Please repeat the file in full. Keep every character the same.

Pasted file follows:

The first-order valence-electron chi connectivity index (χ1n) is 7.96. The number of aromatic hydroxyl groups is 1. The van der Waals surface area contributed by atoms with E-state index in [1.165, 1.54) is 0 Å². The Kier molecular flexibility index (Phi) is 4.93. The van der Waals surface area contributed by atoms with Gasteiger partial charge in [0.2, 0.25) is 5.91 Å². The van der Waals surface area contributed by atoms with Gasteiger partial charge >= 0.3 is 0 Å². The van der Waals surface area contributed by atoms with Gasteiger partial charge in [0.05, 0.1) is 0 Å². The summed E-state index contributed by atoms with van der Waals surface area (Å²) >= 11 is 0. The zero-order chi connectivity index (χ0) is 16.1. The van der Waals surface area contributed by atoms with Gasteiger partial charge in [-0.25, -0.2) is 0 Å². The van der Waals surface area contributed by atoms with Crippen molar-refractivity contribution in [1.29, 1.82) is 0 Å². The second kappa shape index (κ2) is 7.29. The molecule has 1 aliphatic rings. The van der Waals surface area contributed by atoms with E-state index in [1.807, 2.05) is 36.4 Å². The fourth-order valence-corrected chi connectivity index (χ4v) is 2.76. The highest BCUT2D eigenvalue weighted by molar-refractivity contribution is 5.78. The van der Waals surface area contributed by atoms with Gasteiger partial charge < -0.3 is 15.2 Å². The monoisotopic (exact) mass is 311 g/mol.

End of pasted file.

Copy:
The first-order valence-electron chi connectivity index (χ1n) is 7.96. The number of aromatic hydroxyl groups is 1. The van der Waals surface area contributed by atoms with E-state index in [1.165, 1.54) is 0 Å². The Kier molecular flexibility index (Phi) is 4.93. The van der Waals surface area contributed by atoms with Gasteiger partial charge in [0.2, 0.25) is 5.91 Å². The van der Waals surface area contributed by atoms with Gasteiger partial charge >= 0.3 is 0 Å². The van der Waals surface area contributed by atoms with Gasteiger partial charge in [0.05, 0.1) is 0 Å². The summed E-state index contributed by atoms with van der Waals surface area (Å²) >= 11 is 0. The zero-order chi connectivity index (χ0) is 16.1. The van der Waals surface area contributed by atoms with Gasteiger partial charge in [-0.25, -0.2) is 0 Å². The van der Waals surface area contributed by atoms with Crippen molar-refractivity contribution in [1.29, 1.82) is 0 Å². The second kappa shape index (κ2) is 7.29. The molecule has 1 aliphatic rings. The van der Waals surface area contributed by atoms with E-state index in [1.807, 2.05) is 36.4 Å². The fourth-order valence-corrected chi connectivity index (χ4v) is 2.76. The highest BCUT2D eigenvalue weighted by molar-refractivity contribution is 5.78. The van der Waals surface area contributed by atoms with Gasteiger partial charge < -0.3 is 15.2 Å². The monoisotopic (exact) mass is 311 g/mol.